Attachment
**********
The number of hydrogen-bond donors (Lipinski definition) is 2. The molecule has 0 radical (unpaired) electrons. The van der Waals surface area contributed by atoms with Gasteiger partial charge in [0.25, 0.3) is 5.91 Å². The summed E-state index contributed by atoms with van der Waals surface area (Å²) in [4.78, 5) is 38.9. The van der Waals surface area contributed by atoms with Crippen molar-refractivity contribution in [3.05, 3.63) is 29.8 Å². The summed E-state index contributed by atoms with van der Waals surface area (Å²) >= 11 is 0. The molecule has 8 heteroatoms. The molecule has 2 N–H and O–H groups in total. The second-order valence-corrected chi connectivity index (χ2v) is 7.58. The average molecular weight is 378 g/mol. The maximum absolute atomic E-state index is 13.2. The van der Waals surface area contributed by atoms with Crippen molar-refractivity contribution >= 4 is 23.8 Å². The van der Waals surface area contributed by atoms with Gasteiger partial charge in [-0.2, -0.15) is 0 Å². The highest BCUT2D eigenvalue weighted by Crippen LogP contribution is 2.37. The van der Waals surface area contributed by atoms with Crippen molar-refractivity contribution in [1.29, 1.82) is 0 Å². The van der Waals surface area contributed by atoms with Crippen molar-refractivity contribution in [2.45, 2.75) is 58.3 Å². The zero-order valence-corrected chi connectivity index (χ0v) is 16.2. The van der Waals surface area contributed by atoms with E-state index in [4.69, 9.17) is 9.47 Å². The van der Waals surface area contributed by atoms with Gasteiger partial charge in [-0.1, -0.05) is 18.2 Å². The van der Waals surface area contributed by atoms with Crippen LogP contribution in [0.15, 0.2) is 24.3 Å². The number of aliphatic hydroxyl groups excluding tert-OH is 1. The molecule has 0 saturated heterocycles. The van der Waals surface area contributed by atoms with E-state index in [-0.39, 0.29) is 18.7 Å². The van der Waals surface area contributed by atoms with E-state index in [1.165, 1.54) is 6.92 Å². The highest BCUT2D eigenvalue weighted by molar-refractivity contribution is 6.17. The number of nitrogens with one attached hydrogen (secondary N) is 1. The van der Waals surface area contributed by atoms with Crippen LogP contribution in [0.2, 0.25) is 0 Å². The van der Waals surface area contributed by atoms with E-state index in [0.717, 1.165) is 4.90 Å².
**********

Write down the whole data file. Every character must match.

The number of hydrogen-bond donors (Lipinski definition) is 2. The molecule has 0 radical (unpaired) electrons. The van der Waals surface area contributed by atoms with Gasteiger partial charge in [0.25, 0.3) is 5.91 Å². The summed E-state index contributed by atoms with van der Waals surface area (Å²) in [4.78, 5) is 38.9. The van der Waals surface area contributed by atoms with Crippen molar-refractivity contribution in [3.05, 3.63) is 29.8 Å². The summed E-state index contributed by atoms with van der Waals surface area (Å²) >= 11 is 0. The molecule has 8 heteroatoms. The molecule has 2 N–H and O–H groups in total. The second-order valence-corrected chi connectivity index (χ2v) is 7.58. The average molecular weight is 378 g/mol. The maximum absolute atomic E-state index is 13.2. The van der Waals surface area contributed by atoms with Crippen molar-refractivity contribution >= 4 is 23.8 Å². The van der Waals surface area contributed by atoms with Gasteiger partial charge in [-0.2, -0.15) is 0 Å². The highest BCUT2D eigenvalue weighted by Crippen LogP contribution is 2.37. The van der Waals surface area contributed by atoms with Crippen molar-refractivity contribution in [1.29, 1.82) is 0 Å². The van der Waals surface area contributed by atoms with Crippen molar-refractivity contribution in [2.45, 2.75) is 58.3 Å². The zero-order valence-corrected chi connectivity index (χ0v) is 16.2. The van der Waals surface area contributed by atoms with E-state index in [4.69, 9.17) is 9.47 Å². The van der Waals surface area contributed by atoms with Gasteiger partial charge in [-0.1, -0.05) is 18.2 Å². The van der Waals surface area contributed by atoms with Crippen LogP contribution in [0.15, 0.2) is 24.3 Å². The number of aliphatic hydroxyl groups excluding tert-OH is 1. The molecule has 0 saturated heterocycles. The van der Waals surface area contributed by atoms with E-state index in [-0.39, 0.29) is 18.7 Å². The van der Waals surface area contributed by atoms with E-state index in [1.165, 1.54) is 6.92 Å². The highest BCUT2D eigenvalue weighted by molar-refractivity contribution is 6.17. The number of nitrogens with one attached hydrogen (secondary N) is 1. The van der Waals surface area contributed by atoms with Crippen LogP contribution in [0.2, 0.25) is 0 Å². The van der Waals surface area contributed by atoms with E-state index in [0.717, 1.165) is 4.90 Å².